However, having a way to transmit IDR frames on-request for client needing one is something we’re looking into (for Anafi Ai only), since the lack of IDR frames in the stream seems to be a problem for more use-cases than we thought.


Hi Nicolas,

This “IDR when starting the encoder” is only sent on Anafi Ai, our newer drone. I was pointing this as it is the only difference between the streaming on the “older” Anafi drones (Anafi, Anafi FPV, Anafi Work, Anafi USA …), and the new one.
It is normal that you never see an IDR frame on your model.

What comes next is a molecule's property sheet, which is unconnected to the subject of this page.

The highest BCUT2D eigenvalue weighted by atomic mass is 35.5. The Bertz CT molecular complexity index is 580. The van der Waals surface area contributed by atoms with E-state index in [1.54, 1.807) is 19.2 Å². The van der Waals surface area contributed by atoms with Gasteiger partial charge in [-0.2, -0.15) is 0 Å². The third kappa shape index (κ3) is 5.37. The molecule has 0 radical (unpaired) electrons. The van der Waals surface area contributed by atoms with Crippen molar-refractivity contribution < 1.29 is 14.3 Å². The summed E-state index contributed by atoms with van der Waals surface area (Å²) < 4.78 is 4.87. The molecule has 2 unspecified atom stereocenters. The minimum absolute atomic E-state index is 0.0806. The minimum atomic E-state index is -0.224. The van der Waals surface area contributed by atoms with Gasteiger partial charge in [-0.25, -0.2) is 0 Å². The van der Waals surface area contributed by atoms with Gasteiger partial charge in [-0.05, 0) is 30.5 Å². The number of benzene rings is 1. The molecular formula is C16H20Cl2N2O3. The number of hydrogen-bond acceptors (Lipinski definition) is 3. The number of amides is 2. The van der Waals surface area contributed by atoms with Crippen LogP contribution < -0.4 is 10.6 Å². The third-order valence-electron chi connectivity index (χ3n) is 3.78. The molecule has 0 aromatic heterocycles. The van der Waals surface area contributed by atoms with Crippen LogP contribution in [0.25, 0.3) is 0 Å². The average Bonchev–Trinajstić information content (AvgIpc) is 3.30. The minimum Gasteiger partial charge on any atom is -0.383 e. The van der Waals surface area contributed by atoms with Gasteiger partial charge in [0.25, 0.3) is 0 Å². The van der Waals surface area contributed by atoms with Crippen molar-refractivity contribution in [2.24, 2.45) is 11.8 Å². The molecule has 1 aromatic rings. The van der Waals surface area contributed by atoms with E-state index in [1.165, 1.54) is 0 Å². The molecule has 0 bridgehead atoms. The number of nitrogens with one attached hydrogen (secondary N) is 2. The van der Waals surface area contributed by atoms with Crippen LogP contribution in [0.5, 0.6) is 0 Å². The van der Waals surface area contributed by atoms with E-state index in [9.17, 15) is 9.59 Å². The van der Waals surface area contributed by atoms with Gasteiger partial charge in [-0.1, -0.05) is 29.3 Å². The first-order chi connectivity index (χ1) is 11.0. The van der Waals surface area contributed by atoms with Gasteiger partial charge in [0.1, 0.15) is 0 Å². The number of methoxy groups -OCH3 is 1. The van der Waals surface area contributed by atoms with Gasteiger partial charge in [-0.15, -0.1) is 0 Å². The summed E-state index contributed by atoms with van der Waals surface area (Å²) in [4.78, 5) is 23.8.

Sorry, I read this comment later and then forgot to correct my post.

I also totally understand your reasons and you are completely right with it, I don’t want to argue against that.

Transcoding works btw. with sub-second latency for two WebRTC stations on the same network. It just requires way more capable and expensive hardware now as a PI 3A+ as with the relay solution.

I need to add, that this statement is true for a Jetson Nano using Nvidea backed up transcoding in H.264. The latency of an outgoing vp8enc is > 10 s, so practically unuseable.

To finalize this: GPU supported edge devices (e.g. Jetson Nano, Raspberry PI) can be used. The end-to-end latency is around 150-250 ms (estimation). I’m wondering if the RF controller provides a network interface to the Android device, so that GStreamer code could be used directly in an Android app